• Descending 10ths in a free jam: focus on 10-5 movement

Improvisation

  • Major blues scale around the cycle (quick recap)

Session timing: 2h 30m

Observations

Variations are great! It definitely is much more inspiring an empowering than simply learning the piece from sheet music and finally reading it without any errors. Understanding the logic behind the particular composition and the techniques that are used in it — and then being able to freely play your variation of it in which one can still recognise the original — this is extremely satisfying.

Scale practice routine that’s as fun as drugs are bad

I promised to come back with more non-boring scale practice routine ideas, so here they are. I think I made it clear enough in this blog that I hate doing mechanical exercises and thoughtlessly practicing patterns. That’s not very helpful in a real-life situation (still, knowing fingering is important!) Anyway, here’s what I do when I want to learn the scale and be able to use it and also enjoy the sound of my exercise.

I call it scale dissection. You literally take the scale and divide it into small diatonic lines and then snort them in one after another (I swear I tried to come up with the better analogy). It could be something as easy as 1-2, 3-4, 5-6, 7-1, or more sophisticated as b7-1, 1-b3, 5-1, 1-5-10 — you name it. Bottom line, it has to consist of scale tones. To keep left hand busy, you can choose something not very brain-processing-heavy, like a common pattern (see previous post) or — in this case — arpeggiated inversions. This would also improve hand independence. Playing dissected scale and arpeggiated inversion in the adjacent octaves is recommended for the maximum level of brain fuck.

Just like doing an ollie 360 on a skateboard, trying the whole thing unprepared might result in injuries, therefore it might be helpful to approach in three stages:

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I’m making a one measure pause after each bit to buy me some time and figure out the notes and fingering. Next, making sure I can play arpeggios steadily enough to not to care too much about the right hand:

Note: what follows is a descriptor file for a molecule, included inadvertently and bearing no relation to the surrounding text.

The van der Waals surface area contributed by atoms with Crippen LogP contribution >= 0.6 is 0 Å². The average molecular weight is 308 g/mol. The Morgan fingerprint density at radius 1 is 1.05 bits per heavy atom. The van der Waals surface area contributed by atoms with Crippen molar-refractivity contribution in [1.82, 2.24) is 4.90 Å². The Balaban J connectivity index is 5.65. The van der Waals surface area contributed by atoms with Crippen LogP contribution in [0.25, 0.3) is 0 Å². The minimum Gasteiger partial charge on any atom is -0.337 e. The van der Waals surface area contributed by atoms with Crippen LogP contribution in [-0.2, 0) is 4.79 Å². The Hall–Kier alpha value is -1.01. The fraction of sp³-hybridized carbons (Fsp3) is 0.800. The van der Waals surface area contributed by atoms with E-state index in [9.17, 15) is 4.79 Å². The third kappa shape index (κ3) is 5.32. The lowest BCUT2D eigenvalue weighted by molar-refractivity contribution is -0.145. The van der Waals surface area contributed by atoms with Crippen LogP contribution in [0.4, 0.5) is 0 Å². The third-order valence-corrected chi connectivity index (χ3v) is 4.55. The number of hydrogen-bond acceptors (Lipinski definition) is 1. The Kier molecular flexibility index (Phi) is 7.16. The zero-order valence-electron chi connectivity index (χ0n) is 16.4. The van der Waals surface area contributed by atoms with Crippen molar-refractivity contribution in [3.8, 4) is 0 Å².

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And, finally, the full version:

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And that’s just one scale! You can do the same in C minor now:

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And the beauty of this routine is that you don’t have to play the same stuff in all keys. If you feel like it, you can dissect C minor in a completely different way — and then practice switching to in from F minor pattern seamlessly! Sounds like another 2 hours of work right?

Also, all arpeggiated inversions could be replaced with chord permutations (like, 1-3-5-7 or 3-7-5-1, etc.), which can then also be inverted. And what about blues and bebop scales? What about bloody Vagadhisvari scale? You get the idea. Have fun—

Piano practice (1h 45m)

Scale studies

  • All Lydian scales
  • All Ionian scales
  • C, F, Bb Lydian in grand form
  • All Lydian scales over moving Lydian DNA
  • Dissecting Phrygian scales over arpeggiated inversions (E, A, D, G) — sheet music link coming soon

Jazz voicings + left hand

  • iim9 — V13 — I∆9 | iiø — V7b9 — im9 (format 2) from Jazz Piano Voicings (C thru F#). Left hand:
    • Blocks
    • 10ths + octave blocks + b7-1-5 run on iiø

Improvisation

  • Minor blues scale — quick recap in all keys